Malaysia enacted a Price Control Anti-Profiteering Act ahead of GST rollout. As Jigar Doshi and Pratik Shah of SKP Group point out in this article, the government chose the net profit margin methodology – a normal profit margin was ascertained for each product on a base date and any profit charged beyond this margin was considered unreasonably high and could invite action.
Australia, Doshi and Shah note, had a net dollar margin rule – if GST led to taxes and costs falling by $1, prices needed to fall that much. Conversely, if cost increased by that much, prices could too. There, the price oversight regime established by the Australian Competition and Consumer Commission (ACCC) was in force for three years, according to this article.
The Malaysian model, says Bhagat, is not perfect but is easier to arrive at as its basis was maintaining the net margin. In India, however, there is no clarity on what the method of assessing the GST benefits for purposes of passing it on would be appropriate, acceptable and compliant.
In any case, there’s a difference between the situation in those countries and India. Many other countries had, M S Mani, senior director, Deloitte Haskins & Sells notes, just one rate of GST across all goods and services. This naturally makes it easier to calculate the cost of inputs and taxes on them, set-offs, etc.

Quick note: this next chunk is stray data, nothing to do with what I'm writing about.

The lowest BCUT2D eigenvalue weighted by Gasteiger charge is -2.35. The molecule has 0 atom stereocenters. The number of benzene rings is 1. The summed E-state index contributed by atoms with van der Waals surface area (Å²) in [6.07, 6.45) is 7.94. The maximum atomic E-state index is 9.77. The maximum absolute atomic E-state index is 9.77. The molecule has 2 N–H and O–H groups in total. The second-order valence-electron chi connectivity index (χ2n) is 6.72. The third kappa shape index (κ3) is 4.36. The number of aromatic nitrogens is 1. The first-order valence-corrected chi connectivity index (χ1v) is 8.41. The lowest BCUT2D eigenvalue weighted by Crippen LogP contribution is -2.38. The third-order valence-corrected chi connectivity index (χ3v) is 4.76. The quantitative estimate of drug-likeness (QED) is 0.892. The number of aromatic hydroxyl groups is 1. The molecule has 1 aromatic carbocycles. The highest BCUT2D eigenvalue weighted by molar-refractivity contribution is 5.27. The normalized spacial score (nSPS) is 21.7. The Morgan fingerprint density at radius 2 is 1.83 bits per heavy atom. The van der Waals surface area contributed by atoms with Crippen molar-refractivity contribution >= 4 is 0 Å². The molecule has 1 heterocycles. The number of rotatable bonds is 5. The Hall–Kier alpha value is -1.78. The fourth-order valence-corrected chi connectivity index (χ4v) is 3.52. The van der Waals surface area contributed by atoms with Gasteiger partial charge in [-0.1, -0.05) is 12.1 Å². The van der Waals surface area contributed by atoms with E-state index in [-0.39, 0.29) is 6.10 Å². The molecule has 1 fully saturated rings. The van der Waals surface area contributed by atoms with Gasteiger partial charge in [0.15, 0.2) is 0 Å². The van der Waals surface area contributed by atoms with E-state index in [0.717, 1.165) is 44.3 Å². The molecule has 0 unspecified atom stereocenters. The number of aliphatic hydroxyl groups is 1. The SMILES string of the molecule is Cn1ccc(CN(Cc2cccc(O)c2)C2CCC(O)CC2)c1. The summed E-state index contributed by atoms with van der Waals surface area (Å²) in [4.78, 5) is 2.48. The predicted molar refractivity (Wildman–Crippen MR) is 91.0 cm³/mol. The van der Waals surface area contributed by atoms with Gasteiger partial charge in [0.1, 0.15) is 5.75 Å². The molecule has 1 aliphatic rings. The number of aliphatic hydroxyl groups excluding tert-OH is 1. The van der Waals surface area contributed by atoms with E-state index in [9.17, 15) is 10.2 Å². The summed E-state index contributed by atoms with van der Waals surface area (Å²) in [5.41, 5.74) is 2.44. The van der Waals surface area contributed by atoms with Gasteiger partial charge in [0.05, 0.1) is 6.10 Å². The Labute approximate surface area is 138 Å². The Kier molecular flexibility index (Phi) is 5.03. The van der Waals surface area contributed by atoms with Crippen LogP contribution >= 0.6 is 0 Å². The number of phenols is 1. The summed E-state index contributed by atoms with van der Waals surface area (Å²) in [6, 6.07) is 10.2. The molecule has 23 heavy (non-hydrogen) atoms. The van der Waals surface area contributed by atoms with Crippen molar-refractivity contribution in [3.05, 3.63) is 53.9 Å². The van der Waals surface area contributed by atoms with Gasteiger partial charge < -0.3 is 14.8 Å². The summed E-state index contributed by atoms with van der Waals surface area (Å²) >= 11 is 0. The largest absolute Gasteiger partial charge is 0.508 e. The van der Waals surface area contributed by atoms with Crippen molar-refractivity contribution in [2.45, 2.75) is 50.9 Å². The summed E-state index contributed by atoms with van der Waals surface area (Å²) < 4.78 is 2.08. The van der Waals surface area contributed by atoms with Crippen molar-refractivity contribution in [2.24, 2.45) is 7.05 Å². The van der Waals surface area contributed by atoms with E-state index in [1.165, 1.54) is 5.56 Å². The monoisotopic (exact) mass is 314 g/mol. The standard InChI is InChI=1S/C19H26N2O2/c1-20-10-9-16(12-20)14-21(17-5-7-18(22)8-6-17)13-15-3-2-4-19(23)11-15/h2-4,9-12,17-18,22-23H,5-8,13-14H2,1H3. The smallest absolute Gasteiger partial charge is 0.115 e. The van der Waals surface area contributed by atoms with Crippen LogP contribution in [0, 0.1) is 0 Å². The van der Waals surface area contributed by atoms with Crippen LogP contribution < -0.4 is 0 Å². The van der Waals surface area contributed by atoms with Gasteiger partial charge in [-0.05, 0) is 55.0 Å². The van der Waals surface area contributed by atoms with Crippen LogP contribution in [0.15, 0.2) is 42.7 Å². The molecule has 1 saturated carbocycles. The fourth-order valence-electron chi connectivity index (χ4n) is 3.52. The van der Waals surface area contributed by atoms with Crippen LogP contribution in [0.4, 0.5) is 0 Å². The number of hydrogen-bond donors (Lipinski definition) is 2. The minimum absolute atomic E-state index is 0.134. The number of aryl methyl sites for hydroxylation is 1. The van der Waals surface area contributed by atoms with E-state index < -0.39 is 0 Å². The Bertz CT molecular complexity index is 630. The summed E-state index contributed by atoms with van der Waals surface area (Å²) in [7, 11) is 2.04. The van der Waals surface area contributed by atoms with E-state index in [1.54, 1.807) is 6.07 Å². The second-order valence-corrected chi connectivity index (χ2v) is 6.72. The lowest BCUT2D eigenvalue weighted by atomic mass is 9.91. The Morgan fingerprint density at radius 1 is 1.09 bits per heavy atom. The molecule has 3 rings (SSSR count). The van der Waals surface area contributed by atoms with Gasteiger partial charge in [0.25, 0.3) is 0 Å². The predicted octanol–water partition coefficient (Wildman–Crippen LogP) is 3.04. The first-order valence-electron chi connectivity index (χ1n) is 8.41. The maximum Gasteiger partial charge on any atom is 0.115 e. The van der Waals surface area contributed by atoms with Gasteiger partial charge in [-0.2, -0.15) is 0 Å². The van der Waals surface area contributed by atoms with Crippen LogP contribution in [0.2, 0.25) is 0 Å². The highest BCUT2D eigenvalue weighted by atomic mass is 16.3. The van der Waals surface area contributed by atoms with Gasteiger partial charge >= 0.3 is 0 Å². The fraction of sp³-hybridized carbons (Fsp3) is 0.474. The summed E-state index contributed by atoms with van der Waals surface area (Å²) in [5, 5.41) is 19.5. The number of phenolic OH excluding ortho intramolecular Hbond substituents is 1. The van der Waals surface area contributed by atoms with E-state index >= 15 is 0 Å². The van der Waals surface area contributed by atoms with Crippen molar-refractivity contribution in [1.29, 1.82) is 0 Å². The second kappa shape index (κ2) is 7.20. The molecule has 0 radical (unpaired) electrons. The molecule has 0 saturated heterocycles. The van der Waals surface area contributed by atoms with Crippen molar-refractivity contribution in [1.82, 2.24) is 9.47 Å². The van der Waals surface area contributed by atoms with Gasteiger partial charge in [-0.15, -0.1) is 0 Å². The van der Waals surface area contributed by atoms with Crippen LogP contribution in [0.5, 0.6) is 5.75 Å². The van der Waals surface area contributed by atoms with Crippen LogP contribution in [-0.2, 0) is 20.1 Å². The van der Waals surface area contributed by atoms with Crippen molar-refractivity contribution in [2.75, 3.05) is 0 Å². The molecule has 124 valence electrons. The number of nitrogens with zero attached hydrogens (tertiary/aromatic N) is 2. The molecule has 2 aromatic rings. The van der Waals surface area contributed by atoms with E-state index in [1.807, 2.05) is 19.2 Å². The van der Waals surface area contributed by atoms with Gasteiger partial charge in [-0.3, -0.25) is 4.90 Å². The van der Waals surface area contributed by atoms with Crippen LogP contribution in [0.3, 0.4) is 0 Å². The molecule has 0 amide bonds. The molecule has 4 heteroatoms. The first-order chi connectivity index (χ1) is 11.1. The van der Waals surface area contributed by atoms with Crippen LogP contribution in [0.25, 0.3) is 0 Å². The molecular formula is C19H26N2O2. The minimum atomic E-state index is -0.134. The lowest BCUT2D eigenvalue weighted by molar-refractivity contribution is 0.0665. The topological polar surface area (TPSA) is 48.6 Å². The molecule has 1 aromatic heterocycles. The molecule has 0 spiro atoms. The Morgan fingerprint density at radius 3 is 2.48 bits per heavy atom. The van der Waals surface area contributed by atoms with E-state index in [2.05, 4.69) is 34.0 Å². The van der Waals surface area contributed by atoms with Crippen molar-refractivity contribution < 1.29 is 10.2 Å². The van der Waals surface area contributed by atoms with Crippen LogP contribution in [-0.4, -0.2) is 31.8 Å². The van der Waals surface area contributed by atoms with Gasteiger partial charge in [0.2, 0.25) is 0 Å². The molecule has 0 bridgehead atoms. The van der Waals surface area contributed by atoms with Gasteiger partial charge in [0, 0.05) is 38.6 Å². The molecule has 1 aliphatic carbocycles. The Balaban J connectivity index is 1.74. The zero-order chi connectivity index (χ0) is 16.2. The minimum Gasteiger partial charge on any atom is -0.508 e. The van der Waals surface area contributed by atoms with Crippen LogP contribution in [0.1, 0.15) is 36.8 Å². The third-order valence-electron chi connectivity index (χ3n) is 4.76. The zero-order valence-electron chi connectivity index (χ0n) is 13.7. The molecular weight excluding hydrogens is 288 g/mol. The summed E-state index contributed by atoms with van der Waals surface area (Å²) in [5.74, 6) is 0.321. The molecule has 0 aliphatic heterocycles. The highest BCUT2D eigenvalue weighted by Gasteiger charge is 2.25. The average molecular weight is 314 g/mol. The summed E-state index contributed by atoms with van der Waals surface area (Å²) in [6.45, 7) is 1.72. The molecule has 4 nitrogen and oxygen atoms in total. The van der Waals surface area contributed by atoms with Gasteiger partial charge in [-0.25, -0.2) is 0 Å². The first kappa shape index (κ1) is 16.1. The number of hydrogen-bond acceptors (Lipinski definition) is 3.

Instead, what do we have in India? Multiple slabs with even the same product sometimes falling in different slabs. Not all the inputs going into a television set will be taxed at a same rate, the manufacturer will have to deal with multiple rates. The only person who will have a field day is the tax official and the worthies on the NAPA.
Even in Malaysia, the anti-profiteering mechanism didn’t work too well and led to a large number of disputes and enormous litigation. Later the rules were eased and given up altogether after a year. The government then limited itself to appealing to businesses not to increase prices.